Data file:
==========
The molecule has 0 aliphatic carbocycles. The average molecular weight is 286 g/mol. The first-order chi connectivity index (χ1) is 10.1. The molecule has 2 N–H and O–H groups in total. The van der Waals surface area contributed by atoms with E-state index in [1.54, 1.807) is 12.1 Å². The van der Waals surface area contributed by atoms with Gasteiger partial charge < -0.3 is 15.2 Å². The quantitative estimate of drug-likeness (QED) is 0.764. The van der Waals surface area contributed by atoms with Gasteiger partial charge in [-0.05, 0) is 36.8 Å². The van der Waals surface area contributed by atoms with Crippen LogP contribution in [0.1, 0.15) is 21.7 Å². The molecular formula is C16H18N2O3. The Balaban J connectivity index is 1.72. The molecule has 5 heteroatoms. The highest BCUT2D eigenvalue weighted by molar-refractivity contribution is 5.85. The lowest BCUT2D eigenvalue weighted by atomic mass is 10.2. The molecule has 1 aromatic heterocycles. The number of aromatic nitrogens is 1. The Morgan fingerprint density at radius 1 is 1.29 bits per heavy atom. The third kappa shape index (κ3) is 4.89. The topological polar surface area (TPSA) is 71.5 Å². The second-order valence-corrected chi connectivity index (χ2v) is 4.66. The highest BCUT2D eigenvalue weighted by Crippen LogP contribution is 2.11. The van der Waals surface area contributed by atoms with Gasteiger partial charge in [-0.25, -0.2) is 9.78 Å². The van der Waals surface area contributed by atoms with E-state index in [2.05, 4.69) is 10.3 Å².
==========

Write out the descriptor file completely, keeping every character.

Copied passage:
The molecule has 0 aliphatic carbocycles. The average molecular weight is 286 g/mol. The first-order chi connectivity index (χ1) is 10.1. The molecule has 2 N–H and O–H groups in total. The van der Waals surface area contributed by atoms with E-state index in [1.54, 1.807) is 12.1 Å². The van der Waals surface area contributed by atoms with Gasteiger partial charge < -0.3 is 15.2 Å². The quantitative estimate of drug-likeness (QED) is 0.764. The van der Waals surface area contributed by atoms with Gasteiger partial charge in [-0.05, 0) is 36.8 Å². The van der Waals surface area contributed by atoms with Crippen LogP contribution in [0.1, 0.15) is 21.7 Å². The molecular formula is C16H18N2O3. The Balaban J connectivity index is 1.72. The molecule has 5 heteroatoms. The highest BCUT2D eigenvalue weighted by molar-refractivity contribution is 5.85. The lowest BCUT2D eigenvalue weighted by atomic mass is 10.2. The molecule has 1 aromatic heterocycles. The number of aromatic nitrogens is 1. The Morgan fingerprint density at radius 1 is 1.29 bits per heavy atom. The third kappa shape index (κ3) is 4.89. The topological polar surface area (TPSA) is 71.5 Å². The second-order valence-corrected chi connectivity index (χ2v) is 4.66. The highest BCUT2D eigenvalue weighted by Crippen LogP contribution is 2.11. The van der Waals surface area contributed by atoms with Gasteiger partial charge in [-0.25, -0.2) is 9.78 Å². The van der Waals surface area contributed by atoms with E-state index in [2.05, 4.69) is 10.3 Å².